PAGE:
Nearpod could use used by teachers or students to create presentations. They are definitely presenter-led, but the interactive features make them more collaborative and engaging than most direct instruction tools. It would be fun for students to make their presentations more interactive, and “be the teacher” using Nearpod. My students really enjoyed the lessons that I presented using this tool. They seemed to think they were more like games than anything else. I will definitely use Nearpod again in the future.


Looking for nonfiction texts to use with your class? Then you should check out Newsela.  On Newsela, you can search for articles on a wide variety of topics, including art, geography, US and world history, science, and math.  These articles are available to teachers for free (there is a paid Pro version that includes additional features).

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Bibliographic information is easily found at the beginning of the article to help students cite their sources using date and author. Photos in each article are sourced and captioned, so students can see what that documentation looks in an authentic writing piece. I can use this to help my students as they write more evidence-based pieces and highlight the importance of citing their sources, whether text or image.

There are also opinion pieces that relate to current events that students are interested in. You can find pro/con articles in this section, written by two different authors.  These will be great mentor texts for when my students are learning to write their own evidence-based opinion writing pieces.

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One amazing feature of Newsela is that you can adjust the reading level on each article to fit the reading needs of each of your students.

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Each article also has a short quiz and writing prompt to support your students’ understanding of the content.

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Text sets are another great feature, as the Newsela staff has organized some articles around specific themes in all of the content areas and Spanish-language articles.

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You can bookmark text sets that you want to reference later or share with your students.

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Since my first unit is on human rights, I am excited to look at articles about civil rights in the past and present, including current events. You can also create your own text sets using the articles available on the Newsela website.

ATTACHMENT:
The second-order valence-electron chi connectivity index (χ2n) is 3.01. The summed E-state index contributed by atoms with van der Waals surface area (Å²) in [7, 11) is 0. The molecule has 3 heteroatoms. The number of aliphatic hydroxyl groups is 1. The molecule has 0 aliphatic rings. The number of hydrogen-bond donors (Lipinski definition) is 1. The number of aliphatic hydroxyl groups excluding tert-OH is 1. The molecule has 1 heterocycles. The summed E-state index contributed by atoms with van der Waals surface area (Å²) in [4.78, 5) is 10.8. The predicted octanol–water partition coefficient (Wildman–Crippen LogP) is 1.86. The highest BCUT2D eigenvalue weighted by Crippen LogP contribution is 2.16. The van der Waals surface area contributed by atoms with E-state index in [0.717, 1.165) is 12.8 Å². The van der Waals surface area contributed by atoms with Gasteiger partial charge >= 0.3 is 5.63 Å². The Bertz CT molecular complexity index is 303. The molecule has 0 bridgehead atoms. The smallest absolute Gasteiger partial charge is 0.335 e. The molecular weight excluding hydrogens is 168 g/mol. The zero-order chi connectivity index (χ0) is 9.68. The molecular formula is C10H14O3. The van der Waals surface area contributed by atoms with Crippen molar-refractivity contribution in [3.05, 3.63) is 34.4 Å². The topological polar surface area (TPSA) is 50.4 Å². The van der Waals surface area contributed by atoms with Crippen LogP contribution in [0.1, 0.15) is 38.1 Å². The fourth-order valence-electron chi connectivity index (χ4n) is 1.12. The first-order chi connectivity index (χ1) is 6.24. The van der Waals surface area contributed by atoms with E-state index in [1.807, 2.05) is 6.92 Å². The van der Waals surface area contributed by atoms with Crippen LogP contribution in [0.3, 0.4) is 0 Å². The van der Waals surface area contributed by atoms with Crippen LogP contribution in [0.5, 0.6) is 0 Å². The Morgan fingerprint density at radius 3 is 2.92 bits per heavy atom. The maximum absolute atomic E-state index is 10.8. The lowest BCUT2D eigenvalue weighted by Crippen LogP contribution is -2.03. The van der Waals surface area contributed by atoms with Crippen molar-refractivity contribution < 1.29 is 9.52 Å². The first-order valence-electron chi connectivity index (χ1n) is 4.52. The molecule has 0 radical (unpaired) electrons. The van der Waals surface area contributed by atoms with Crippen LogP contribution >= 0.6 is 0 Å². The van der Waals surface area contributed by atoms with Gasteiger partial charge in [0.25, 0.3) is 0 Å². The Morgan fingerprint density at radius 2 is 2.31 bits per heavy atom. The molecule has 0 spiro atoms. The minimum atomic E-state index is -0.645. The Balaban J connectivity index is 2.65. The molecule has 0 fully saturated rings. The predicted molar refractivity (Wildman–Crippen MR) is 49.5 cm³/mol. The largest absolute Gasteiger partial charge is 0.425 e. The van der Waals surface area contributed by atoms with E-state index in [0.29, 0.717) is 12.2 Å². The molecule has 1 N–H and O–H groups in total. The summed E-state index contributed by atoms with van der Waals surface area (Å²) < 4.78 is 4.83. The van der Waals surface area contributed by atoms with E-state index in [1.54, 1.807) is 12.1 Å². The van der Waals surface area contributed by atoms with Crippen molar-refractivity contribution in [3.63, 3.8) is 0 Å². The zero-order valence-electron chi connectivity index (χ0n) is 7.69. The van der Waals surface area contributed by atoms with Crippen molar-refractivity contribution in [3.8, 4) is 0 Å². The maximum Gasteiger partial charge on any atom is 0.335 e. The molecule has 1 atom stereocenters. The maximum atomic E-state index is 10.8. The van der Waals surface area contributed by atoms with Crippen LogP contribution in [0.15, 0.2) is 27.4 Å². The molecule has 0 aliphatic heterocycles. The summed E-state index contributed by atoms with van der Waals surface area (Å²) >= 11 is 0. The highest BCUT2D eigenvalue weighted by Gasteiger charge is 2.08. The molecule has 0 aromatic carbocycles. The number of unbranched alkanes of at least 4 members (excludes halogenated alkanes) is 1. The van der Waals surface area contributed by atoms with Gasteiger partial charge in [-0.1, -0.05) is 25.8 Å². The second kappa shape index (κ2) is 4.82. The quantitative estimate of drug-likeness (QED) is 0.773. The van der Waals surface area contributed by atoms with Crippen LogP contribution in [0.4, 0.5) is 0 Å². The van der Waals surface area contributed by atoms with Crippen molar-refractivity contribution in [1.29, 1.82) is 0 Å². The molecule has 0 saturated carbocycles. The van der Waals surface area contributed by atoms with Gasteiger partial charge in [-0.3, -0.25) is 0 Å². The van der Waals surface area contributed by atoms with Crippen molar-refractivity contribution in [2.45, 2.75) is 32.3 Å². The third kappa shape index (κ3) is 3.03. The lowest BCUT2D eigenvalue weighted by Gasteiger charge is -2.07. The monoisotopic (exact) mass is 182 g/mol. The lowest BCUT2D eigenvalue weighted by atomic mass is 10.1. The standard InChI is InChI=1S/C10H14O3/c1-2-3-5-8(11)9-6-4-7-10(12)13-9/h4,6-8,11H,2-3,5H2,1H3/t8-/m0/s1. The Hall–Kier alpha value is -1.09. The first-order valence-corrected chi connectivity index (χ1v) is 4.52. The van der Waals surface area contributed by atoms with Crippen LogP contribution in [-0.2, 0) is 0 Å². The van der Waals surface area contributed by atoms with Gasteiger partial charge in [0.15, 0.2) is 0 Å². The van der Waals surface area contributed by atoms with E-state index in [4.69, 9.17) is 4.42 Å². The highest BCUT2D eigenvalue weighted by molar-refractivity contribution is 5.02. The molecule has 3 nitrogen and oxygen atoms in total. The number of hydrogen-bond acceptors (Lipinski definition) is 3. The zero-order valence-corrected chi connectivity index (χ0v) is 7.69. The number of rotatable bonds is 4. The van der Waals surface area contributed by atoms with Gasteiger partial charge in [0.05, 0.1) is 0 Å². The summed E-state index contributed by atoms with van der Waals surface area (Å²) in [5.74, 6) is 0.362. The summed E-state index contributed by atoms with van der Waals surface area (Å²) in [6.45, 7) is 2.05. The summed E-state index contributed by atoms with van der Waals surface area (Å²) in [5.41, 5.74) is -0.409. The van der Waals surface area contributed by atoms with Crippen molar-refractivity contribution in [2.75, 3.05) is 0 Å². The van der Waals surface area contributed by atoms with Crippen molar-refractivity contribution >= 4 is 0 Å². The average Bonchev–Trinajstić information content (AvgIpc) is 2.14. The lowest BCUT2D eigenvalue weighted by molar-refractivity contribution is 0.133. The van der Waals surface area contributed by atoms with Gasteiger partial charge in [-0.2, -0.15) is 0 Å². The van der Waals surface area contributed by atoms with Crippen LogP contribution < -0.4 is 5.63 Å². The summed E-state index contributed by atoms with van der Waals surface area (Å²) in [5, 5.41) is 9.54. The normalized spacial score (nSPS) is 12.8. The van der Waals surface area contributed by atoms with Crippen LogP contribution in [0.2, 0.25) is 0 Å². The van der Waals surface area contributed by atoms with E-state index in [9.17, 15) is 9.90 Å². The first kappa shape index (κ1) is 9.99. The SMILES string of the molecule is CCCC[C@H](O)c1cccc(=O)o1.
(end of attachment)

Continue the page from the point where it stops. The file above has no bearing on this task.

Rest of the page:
I am looking forward to using Newsela to support my students in their research and nonfiction reading skills. Since I use a lot of inquiry in the classroom, I see myself using Newsela to  provide texts for my students as they learn about the content that is intriguing to them within each unit. Also, I plan on using Newsela to introduce background information to students, so they have a general understanding of each unit before they delve more deeply into the areas that interest them.

I am discovering new things on Newsela every time I log in. Today, I learned that there are transcripts to famous speeches throughout history, including Woodrow Wilson, Sojourner Truth, and Steve Jobs.

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There are also biographies, primary source documents, and myths and legends for you to use with your students.

There are some even newer updates, courtesy of the Newsela Blog: Max6 and Power Words. Max6 are articles designed for elementary school teachers, where the highest reading level is 6th grade. Power Words highlight important and Tier 2 vocabulary words that students need to know, including a definition and a pronunciation button so students can hear what the word sounds like.

There are so many great features to Newsela, and I am sure that you will find more when you get on to discover it yourself. I hope this is a useful tool for both you and your students as you get into nonfiction texts together.



My Storybook

Are you looking for a way for your students to create beautiful books on their own? Then My Storybook is a good website for you! This is a student-friendly, easy-to-use, drag-and-drop website that allows students to publish their writing and share it easily with authentic audiences via email or social media.

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Students can also print their stories to keep or put into a portfolio. There is a $5 fee for downloading the ebook, but it is an option if you, your students, or their families are interested.

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But before they can publish their stories, students have to create them! There are four tools for students to use: items, draw, text, and scene.

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“Items” include clip art and cartoons to add to your story. You can also upload your own images, including drawings, photos, or images from the internet. There is some variety in the available items, but not a lot; it’s good that there is an option for students to do their own illustrations and upload them into their book.